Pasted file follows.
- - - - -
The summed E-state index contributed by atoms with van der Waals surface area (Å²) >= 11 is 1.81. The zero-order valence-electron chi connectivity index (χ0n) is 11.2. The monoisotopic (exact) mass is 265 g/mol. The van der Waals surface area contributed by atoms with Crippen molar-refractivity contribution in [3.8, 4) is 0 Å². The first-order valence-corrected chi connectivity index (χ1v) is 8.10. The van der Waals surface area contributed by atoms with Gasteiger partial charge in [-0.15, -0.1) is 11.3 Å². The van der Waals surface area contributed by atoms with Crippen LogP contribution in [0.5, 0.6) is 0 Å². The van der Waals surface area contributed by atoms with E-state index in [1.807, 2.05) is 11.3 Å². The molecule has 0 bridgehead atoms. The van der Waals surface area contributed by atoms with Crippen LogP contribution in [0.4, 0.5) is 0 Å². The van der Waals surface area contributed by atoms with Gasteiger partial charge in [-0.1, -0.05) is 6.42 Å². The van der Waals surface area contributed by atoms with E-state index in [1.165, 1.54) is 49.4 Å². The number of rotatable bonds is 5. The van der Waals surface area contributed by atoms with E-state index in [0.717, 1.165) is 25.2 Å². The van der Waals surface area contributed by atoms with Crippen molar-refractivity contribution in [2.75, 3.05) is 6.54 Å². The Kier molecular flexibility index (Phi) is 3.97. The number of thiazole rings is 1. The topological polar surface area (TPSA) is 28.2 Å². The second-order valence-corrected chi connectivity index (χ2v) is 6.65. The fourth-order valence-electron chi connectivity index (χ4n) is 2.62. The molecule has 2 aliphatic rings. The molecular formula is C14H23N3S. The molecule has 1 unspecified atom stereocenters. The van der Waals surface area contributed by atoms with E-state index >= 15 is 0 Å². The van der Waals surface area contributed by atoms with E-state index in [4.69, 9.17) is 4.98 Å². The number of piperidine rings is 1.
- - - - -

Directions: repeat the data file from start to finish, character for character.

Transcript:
The summed E-state index contributed by atoms with van der Waals surface area (Å²) >= 11 is 1.81. The zero-order valence-electron chi connectivity index (χ0n) is 11.2. The monoisotopic (exact) mass is 265 g/mol. The van der Waals surface area contributed by atoms with Crippen molar-refractivity contribution in [3.8, 4) is 0 Å². The first-order valence-corrected chi connectivity index (χ1v) is 8.10. The van der Waals surface area contributed by atoms with Gasteiger partial charge in [-0.15, -0.1) is 11.3 Å². The van der Waals surface area contributed by atoms with Crippen LogP contribution in [0.5, 0.6) is 0 Å². The van der Waals surface area contributed by atoms with E-state index in [1.807, 2.05) is 11.3 Å². The molecule has 0 bridgehead atoms. The van der Waals surface area contributed by atoms with Crippen LogP contribution in [0.4, 0.5) is 0 Å². The van der Waals surface area contributed by atoms with Gasteiger partial charge in [-0.1, -0.05) is 6.42 Å². The van der Waals surface area contributed by atoms with E-state index in [1.165, 1.54) is 49.4 Å². The number of rotatable bonds is 5. The van der Waals surface area contributed by atoms with E-state index in [0.717, 1.165) is 25.2 Å². The van der Waals surface area contributed by atoms with Crippen molar-refractivity contribution in [2.75, 3.05) is 6.54 Å². The Kier molecular flexibility index (Phi) is 3.97. The number of thiazole rings is 1. The topological polar surface area (TPSA) is 28.2 Å². The second-order valence-corrected chi connectivity index (χ2v) is 6.65. The fourth-order valence-electron chi connectivity index (χ4n) is 2.62. The molecule has 2 aliphatic rings. The molecular formula is C14H23N3S. The molecule has 1 unspecified atom stereocenters. The van der Waals surface area contributed by atoms with E-state index >= 15 is 0 Å². The van der Waals surface area contributed by atoms with E-state index in [4.69, 9.17) is 4.98 Å². The number of piperidine rings is 1.